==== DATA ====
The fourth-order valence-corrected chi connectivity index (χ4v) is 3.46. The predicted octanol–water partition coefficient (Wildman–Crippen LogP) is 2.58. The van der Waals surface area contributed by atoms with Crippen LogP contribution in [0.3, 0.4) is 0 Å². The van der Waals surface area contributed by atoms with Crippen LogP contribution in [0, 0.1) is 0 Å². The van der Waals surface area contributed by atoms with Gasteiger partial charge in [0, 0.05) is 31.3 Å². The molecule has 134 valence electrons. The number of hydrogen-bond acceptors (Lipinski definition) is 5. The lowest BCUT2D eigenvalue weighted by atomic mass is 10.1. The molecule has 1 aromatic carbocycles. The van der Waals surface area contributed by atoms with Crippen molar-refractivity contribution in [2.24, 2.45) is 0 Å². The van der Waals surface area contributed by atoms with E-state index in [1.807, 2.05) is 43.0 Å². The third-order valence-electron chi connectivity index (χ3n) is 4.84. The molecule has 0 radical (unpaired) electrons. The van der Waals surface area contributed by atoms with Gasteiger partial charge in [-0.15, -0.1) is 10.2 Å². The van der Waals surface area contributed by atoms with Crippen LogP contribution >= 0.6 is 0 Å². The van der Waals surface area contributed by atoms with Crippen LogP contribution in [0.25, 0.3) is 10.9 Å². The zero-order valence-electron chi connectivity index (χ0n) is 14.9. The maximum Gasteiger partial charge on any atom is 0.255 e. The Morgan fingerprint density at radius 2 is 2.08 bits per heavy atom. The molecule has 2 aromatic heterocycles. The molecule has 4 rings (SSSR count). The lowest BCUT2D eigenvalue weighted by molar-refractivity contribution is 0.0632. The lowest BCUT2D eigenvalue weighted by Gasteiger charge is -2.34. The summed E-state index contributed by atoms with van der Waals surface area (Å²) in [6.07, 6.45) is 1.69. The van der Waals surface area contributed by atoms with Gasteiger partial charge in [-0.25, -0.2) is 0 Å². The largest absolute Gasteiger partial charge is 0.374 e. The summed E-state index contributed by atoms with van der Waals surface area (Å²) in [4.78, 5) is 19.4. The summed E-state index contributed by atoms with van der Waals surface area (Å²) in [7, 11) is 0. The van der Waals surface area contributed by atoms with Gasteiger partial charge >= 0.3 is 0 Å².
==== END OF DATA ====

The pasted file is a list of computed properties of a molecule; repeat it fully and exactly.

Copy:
The fourth-order valence-corrected chi connectivity index (χ4v) is 3.46. The predicted octanol–water partition coefficient (Wildman–Crippen LogP) is 2.58. The van der Waals surface area contributed by atoms with Crippen LogP contribution in [0.3, 0.4) is 0 Å². The van der Waals surface area contributed by atoms with Crippen LogP contribution in [0, 0.1) is 0 Å². The van der Waals surface area contributed by atoms with Gasteiger partial charge in [0, 0.05) is 31.3 Å². The molecule has 134 valence electrons. The number of hydrogen-bond acceptors (Lipinski definition) is 5. The lowest BCUT2D eigenvalue weighted by atomic mass is 10.1. The molecule has 1 aromatic carbocycles. The van der Waals surface area contributed by atoms with Crippen molar-refractivity contribution in [2.24, 2.45) is 0 Å². The van der Waals surface area contributed by atoms with E-state index in [1.807, 2.05) is 43.0 Å². The third-order valence-electron chi connectivity index (χ3n) is 4.84. The molecule has 0 radical (unpaired) electrons. The van der Waals surface area contributed by atoms with Gasteiger partial charge in [-0.15, -0.1) is 10.2 Å². The van der Waals surface area contributed by atoms with Crippen LogP contribution >= 0.6 is 0 Å². The van der Waals surface area contributed by atoms with Crippen LogP contribution in [0.25, 0.3) is 10.9 Å². The zero-order valence-electron chi connectivity index (χ0n) is 14.9. The maximum Gasteiger partial charge on any atom is 0.255 e. The Morgan fingerprint density at radius 2 is 2.08 bits per heavy atom. The molecule has 2 aromatic heterocycles. The molecule has 4 rings (SSSR count). The lowest BCUT2D eigenvalue weighted by molar-refractivity contribution is 0.0632. The lowest BCUT2D eigenvalue weighted by Gasteiger charge is -2.34. The summed E-state index contributed by atoms with van der Waals surface area (Å²) in [6.07, 6.45) is 1.69. The van der Waals surface area contributed by atoms with Gasteiger partial charge in [-0.25, -0.2) is 0 Å². The largest absolute Gasteiger partial charge is 0.374 e. The summed E-state index contributed by atoms with van der Waals surface area (Å²) in [4.78, 5) is 19.4. The summed E-state index contributed by atoms with van der Waals surface area (Å²) in [7, 11) is 0. The van der Waals surface area contributed by atoms with Gasteiger partial charge >= 0.3 is 0 Å².